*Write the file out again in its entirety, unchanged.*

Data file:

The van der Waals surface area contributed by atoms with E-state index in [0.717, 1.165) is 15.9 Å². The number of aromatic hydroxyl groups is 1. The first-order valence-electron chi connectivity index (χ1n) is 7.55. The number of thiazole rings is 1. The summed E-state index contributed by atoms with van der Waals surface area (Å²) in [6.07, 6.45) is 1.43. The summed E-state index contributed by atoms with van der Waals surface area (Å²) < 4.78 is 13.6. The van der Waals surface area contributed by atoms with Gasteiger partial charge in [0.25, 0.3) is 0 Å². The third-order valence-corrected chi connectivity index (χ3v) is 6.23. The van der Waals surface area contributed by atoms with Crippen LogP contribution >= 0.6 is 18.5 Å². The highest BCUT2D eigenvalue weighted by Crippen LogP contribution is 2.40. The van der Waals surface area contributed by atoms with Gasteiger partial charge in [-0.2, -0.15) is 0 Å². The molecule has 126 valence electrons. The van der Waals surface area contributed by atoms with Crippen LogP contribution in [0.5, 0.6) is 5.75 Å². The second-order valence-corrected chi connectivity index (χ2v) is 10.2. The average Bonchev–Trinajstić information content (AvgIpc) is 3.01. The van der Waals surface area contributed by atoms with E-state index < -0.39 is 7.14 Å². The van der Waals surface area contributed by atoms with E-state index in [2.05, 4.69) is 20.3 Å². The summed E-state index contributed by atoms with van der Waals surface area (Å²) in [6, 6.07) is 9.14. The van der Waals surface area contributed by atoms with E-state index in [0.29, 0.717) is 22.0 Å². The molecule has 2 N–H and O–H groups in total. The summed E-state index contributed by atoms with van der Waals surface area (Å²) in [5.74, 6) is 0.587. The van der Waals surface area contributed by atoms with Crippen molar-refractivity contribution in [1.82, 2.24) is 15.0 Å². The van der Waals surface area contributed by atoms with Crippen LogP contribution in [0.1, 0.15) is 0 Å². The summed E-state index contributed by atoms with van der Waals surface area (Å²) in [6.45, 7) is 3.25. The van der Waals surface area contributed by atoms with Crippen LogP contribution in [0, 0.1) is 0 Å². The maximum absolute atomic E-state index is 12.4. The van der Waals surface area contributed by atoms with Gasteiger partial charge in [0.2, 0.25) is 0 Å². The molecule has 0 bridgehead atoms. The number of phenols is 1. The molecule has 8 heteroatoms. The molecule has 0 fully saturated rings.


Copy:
The van der Waals surface area contributed by atoms with E-state index in [0.717, 1.165) is 15.9 Å². The number of aromatic hydroxyl groups is 1. The first-order valence-electron chi connectivity index (χ1n) is 7.55. The number of thiazole rings is 1. The summed E-state index contributed by atoms with van der Waals surface area (Å²) in [6.07, 6.45) is 1.43. The summed E-state index contributed by atoms with van der Waals surface area (Å²) < 4.78 is 13.6. The van der Waals surface area contributed by atoms with Gasteiger partial charge in [0.25, 0.3) is 0 Å². The third-order valence-corrected chi connectivity index (χ3v) is 6.23. The van der Waals surface area contributed by atoms with Crippen LogP contribution >= 0.6 is 18.5 Å². The highest BCUT2D eigenvalue weighted by Crippen LogP contribution is 2.40. The van der Waals surface area contributed by atoms with Gasteiger partial charge in [-0.2, -0.15) is 0 Å². The molecule has 126 valence electrons. The van der Waals surface area contributed by atoms with Crippen LogP contribution in [0.5, 0.6) is 5.75 Å². The second-order valence-corrected chi connectivity index (χ2v) is 10.2. The average Bonchev–Trinajstić information content (AvgIpc) is 3.01. The van der Waals surface area contributed by atoms with E-state index < -0.39 is 7.14 Å². The van der Waals surface area contributed by atoms with E-state index in [2.05, 4.69) is 20.3 Å². The summed E-state index contributed by atoms with van der Waals surface area (Å²) in [6, 6.07) is 9.14. The van der Waals surface area contributed by atoms with E-state index in [0.29, 0.717) is 22.0 Å². The molecule has 2 N–H and O–H groups in total. The summed E-state index contributed by atoms with van der Waals surface area (Å²) in [5.74, 6) is 0.587. The van der Waals surface area contributed by atoms with Crippen molar-refractivity contribution in [1.82, 2.24) is 15.0 Å². The van der Waals surface area contributed by atoms with Crippen LogP contribution in [0.1, 0.15) is 0 Å². The summed E-state index contributed by atoms with van der Waals surface area (Å²) in [6.45, 7) is 3.25. The van der Waals surface area contributed by atoms with Crippen LogP contribution in [0, 0.1) is 0 Å². The maximum absolute atomic E-state index is 12.4. The van der Waals surface area contributed by atoms with Gasteiger partial charge in [0.2, 0.25) is 0 Å². The molecule has 0 bridgehead atoms. The number of phenols is 1. The molecule has 8 heteroatoms. The molecule has 0 fully saturated rings.